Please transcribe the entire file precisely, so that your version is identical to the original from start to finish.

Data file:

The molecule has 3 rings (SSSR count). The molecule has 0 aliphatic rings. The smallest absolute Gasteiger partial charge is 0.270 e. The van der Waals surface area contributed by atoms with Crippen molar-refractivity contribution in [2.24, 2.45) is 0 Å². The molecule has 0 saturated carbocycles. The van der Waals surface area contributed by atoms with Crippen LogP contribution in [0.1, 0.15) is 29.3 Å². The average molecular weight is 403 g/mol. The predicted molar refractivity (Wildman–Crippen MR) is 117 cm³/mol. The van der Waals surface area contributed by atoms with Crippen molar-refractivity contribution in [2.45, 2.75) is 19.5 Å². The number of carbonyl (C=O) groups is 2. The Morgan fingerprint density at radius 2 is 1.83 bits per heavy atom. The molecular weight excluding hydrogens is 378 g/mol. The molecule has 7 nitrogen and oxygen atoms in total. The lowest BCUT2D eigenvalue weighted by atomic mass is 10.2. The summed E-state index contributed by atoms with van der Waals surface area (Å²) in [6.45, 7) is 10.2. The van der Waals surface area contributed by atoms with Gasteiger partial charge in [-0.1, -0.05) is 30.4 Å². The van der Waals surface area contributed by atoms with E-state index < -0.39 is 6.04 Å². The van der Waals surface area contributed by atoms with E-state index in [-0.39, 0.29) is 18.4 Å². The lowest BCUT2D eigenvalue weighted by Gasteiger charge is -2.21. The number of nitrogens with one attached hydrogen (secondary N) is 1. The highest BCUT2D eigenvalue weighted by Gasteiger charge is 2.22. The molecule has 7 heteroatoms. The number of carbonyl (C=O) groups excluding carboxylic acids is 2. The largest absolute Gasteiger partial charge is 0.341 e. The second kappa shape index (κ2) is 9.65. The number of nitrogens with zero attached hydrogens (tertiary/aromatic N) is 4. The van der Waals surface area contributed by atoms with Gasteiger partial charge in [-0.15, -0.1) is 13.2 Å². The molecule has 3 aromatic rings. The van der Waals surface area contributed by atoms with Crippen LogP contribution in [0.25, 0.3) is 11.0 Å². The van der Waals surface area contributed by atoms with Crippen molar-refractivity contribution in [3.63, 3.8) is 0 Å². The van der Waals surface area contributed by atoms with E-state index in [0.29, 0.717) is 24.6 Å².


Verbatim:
The molecule has 3 rings (SSSR count). The molecule has 0 aliphatic rings. The smallest absolute Gasteiger partial charge is 0.270 e. The van der Waals surface area contributed by atoms with Crippen molar-refractivity contribution in [2.24, 2.45) is 0 Å². The molecule has 0 saturated carbocycles. The van der Waals surface area contributed by atoms with Crippen LogP contribution in [0.1, 0.15) is 29.3 Å². The average molecular weight is 403 g/mol. The predicted molar refractivity (Wildman–Crippen MR) is 117 cm³/mol. The van der Waals surface area contributed by atoms with Crippen molar-refractivity contribution in [2.45, 2.75) is 19.5 Å². The number of carbonyl (C=O) groups is 2. The Morgan fingerprint density at radius 2 is 1.83 bits per heavy atom. The molecular weight excluding hydrogens is 378 g/mol. The molecule has 7 nitrogen and oxygen atoms in total. The lowest BCUT2D eigenvalue weighted by atomic mass is 10.2. The summed E-state index contributed by atoms with van der Waals surface area (Å²) in [6.45, 7) is 10.2. The van der Waals surface area contributed by atoms with Gasteiger partial charge in [-0.1, -0.05) is 30.4 Å². The van der Waals surface area contributed by atoms with E-state index < -0.39 is 6.04 Å². The van der Waals surface area contributed by atoms with E-state index in [-0.39, 0.29) is 18.4 Å². The lowest BCUT2D eigenvalue weighted by Gasteiger charge is -2.21. The number of nitrogens with one attached hydrogen (secondary N) is 1. The highest BCUT2D eigenvalue weighted by Gasteiger charge is 2.22. The molecule has 7 heteroatoms. The number of carbonyl (C=O) groups excluding carboxylic acids is 2. The largest absolute Gasteiger partial charge is 0.341 e. The second kappa shape index (κ2) is 9.65. The number of nitrogens with zero attached hydrogens (tertiary/aromatic N) is 4. The van der Waals surface area contributed by atoms with Gasteiger partial charge in [-0.15, -0.1) is 13.2 Å². The molecule has 3 aromatic rings. The van der Waals surface area contributed by atoms with Crippen LogP contribution in [0.25, 0.3) is 11.0 Å². The van der Waals surface area contributed by atoms with Crippen molar-refractivity contribution in [3.63, 3.8) is 0 Å². The van der Waals surface area contributed by atoms with E-state index in [0.29, 0.717) is 24.6 Å².